Identifying buried mines and munitions for the Nord Stream pipeline project in the Baltic Sea was an assignment in which Marin Mätteknik (MMT) could not afford to make any errors. The seabed survey specialist had to develop special technology for the project, according to contract manager Olof Nilsson.
“The Baltic is the most mined sea in the world,” he says. “Around 85,000 mines were laid during the First and Second World Wars, of which only half have been recovered. A lot of munitions have also been dumped in this sea. Conventional methods were not sufficient for this task there was no commercially available equipment which could detect buried metal objects of small enough size.”
MMT’s search for buried mines on the proposed route of the Nord Stream pipelines in the Baltic Sea was undertaken with an array of gradiometers attached to an ROV.
Working together with Nord Stream and UK company Innovatum, MMT developed a surveying tool consisting of an array of 12 gradiometers capable of detecting metal objects as small as 10 cm (4 in.) buried up to 2 m (6.5 ft) below the seabed.
The 7-m (23-ft) wide array was attached to a work-class ROV. Data was transmitted to the mother vessel in real time and recorded. The operation has been very successful, detecting numerous suspicious targets, Nilsson says. The results will enable the pipeline to be re-routed to avoid these locations.
The survey was largely carried out in 2007 and will be completed this year. MMT’s scope covered the whole 1,220-km (758-mi) route of the two 48-in. (1.2-m) gas pipelines, which comprise the Nord Stream system. The survey made use of 3D seabed models developed with data the company had collected in a previous survey.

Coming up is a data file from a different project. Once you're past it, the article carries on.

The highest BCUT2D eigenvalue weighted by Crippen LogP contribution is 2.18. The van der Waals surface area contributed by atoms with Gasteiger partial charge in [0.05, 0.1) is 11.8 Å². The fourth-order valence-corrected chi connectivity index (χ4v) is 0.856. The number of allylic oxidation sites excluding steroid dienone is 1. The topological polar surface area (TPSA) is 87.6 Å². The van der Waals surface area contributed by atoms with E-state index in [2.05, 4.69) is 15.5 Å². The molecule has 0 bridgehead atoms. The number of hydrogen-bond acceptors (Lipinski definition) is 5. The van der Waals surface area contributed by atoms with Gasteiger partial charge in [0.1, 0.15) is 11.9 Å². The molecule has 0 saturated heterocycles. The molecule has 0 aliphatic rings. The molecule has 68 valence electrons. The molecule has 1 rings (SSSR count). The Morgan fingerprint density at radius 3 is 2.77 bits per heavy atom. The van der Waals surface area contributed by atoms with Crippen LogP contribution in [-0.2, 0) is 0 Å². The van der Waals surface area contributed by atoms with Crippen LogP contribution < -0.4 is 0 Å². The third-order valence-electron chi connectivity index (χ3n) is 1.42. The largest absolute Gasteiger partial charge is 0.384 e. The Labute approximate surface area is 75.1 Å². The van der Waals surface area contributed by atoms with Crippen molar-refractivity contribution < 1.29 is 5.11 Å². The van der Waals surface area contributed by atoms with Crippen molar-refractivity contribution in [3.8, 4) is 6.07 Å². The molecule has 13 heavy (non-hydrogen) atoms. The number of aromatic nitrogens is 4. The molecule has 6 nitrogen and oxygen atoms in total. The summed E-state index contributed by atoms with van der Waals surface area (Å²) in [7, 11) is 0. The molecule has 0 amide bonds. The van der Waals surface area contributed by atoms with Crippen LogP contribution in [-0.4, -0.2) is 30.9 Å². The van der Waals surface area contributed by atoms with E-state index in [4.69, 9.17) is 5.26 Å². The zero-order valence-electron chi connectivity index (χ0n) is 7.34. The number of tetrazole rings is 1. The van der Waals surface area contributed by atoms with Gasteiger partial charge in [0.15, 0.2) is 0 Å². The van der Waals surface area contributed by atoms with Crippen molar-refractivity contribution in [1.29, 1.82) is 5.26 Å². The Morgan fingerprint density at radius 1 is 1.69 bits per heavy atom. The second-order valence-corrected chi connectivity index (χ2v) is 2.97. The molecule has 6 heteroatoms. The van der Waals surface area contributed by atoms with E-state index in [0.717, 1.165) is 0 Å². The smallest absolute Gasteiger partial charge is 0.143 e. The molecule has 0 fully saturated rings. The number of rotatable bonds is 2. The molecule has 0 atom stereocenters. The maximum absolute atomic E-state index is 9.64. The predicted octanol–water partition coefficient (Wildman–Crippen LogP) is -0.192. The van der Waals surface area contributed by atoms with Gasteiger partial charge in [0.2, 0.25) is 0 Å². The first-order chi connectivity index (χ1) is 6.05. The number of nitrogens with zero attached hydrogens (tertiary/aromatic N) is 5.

Another feature of the Baltic is its numerous shipwrecks, some dating back several hundred years. These tend to remain intact due to the brackish waters and reduced currents in this enclosed sea, says Nilsson.
Another MMT pipeline project in this region is Gassco’s 380-km (236-mi) Skanled. Last year the company survey led the route in Swedish and Danish waters, and gearing up for a detailed geophysical survey this summer, with planned ROV inspections of the seabed.
Other proposed pipeline projects it has participated in include the 120-km (74.5-mi) Baltic Connector Pipeline between Finland and Estonia, and the 200-km (124-mi) IGI line between Greece and Italy.
ROTV speeds up inspection
The company, which is certified to the ISO 9001 quality assurance standard, has made a breakthrough into pipeline inspection. This year it will start work on a long-term contract with DONG to carry out an annual inspection of 770 km (478 mi) of pipeline in the Danish sector.
For this work it will use a remotely operated tow vessel (ROTV). The steerable tow fish, purchased early this year, will carry out acoustic mapping using side-scan sonar; logging anomalies will indicate potential problems such as free spans or fishing tackle snagged on the pipeline. The main advantage in using a tow fish is that it can perform the work four times as fast as a conventional ROV, Nilsson says. This will enable the survey to be carried out in weeks rather than months.
For the DONG work, the tow fish will be deployed from MMT’s Franklin survey vessel. It also can be deployed from third-party vessels.
MMT, based in Gothenburg, employs a full suite of seabed mapping and survey techniques, including:
- Multibeam echo sounders to produce 3D models of the seabed
- Side-scan sonar to map seabed conditions and produce surface geology charts
- Shallow seismic to map subsurface geological conditions to produce models of the sediment layers
- Seabed sampling to map the sediment properties
- Underwater video, recorded by diver or ROV.
In recent years, wind farm surveys have provided a growing source of work. MMT has undertaken seabed mapping for projects involving a total of 1,300 wind turbines, including the world’s largest wind farm installed to date, the 80-turbine Horns Rev off Denmark.
The growing number of subsea power cable installations also has brought the company regular work, including projects connecting Sweden to other Baltic countries, Denmark and Norway, and Malaysia and Borneo. This summer MMT is due to perform a survey for a power cable connecting the Scottish mainland to the Shetland Isles.
The company has performed additionally several hydrographic surveys for the UK Hydrographic Office and Maritime and Coastguard Agency.
To cope with the large workload, MMT last year arranged a long-term charter on the Pollux survey vessel. Its own fleet is headed by the Franklin, a 56-m (184-ft) long vessel acquired in 2005, which is equipped for survey operations in water depths of 2,000 m (6,561 ft). Other vessels are the 26 m (85 ft) -long Triad, and the small Ping boat, used for near-shore and harbor work.